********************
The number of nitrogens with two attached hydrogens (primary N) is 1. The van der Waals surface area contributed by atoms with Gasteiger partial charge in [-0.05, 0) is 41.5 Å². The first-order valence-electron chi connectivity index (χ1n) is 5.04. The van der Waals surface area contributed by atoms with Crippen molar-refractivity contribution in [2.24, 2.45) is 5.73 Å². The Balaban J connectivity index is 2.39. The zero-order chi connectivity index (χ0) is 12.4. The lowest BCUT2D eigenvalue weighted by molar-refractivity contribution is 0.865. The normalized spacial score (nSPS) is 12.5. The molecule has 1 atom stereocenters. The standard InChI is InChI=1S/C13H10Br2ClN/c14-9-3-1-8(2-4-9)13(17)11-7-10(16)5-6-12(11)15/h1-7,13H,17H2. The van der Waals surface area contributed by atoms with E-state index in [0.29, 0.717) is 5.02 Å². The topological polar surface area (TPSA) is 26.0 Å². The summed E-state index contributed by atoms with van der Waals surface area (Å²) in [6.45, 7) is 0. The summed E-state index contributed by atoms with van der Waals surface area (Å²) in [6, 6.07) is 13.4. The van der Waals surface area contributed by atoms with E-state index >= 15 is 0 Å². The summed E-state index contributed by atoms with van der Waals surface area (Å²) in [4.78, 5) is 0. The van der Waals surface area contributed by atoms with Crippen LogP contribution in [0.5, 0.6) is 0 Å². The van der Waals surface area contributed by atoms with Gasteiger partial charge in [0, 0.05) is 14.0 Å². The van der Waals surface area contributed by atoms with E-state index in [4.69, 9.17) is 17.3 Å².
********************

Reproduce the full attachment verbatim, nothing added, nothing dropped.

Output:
The number of nitrogens with two attached hydrogens (primary N) is 1. The van der Waals surface area contributed by atoms with Gasteiger partial charge in [-0.05, 0) is 41.5 Å². The first-order valence-electron chi connectivity index (χ1n) is 5.04. The van der Waals surface area contributed by atoms with Crippen molar-refractivity contribution in [2.24, 2.45) is 5.73 Å². The Balaban J connectivity index is 2.39. The zero-order chi connectivity index (χ0) is 12.4. The lowest BCUT2D eigenvalue weighted by molar-refractivity contribution is 0.865. The normalized spacial score (nSPS) is 12.5. The molecule has 1 atom stereocenters. The standard InChI is InChI=1S/C13H10Br2ClN/c14-9-3-1-8(2-4-9)13(17)11-7-10(16)5-6-12(11)15/h1-7,13H,17H2. The van der Waals surface area contributed by atoms with E-state index in [0.29, 0.717) is 5.02 Å². The topological polar surface area (TPSA) is 26.0 Å². The summed E-state index contributed by atoms with van der Waals surface area (Å²) in [6.45, 7) is 0. The summed E-state index contributed by atoms with van der Waals surface area (Å²) in [6, 6.07) is 13.4. The van der Waals surface area contributed by atoms with E-state index >= 15 is 0 Å². The summed E-state index contributed by atoms with van der Waals surface area (Å²) in [4.78, 5) is 0. The van der Waals surface area contributed by atoms with Crippen LogP contribution in [0.5, 0.6) is 0 Å². The van der Waals surface area contributed by atoms with Gasteiger partial charge in [0, 0.05) is 14.0 Å². The van der Waals surface area contributed by atoms with E-state index in [4.69, 9.17) is 17.3 Å².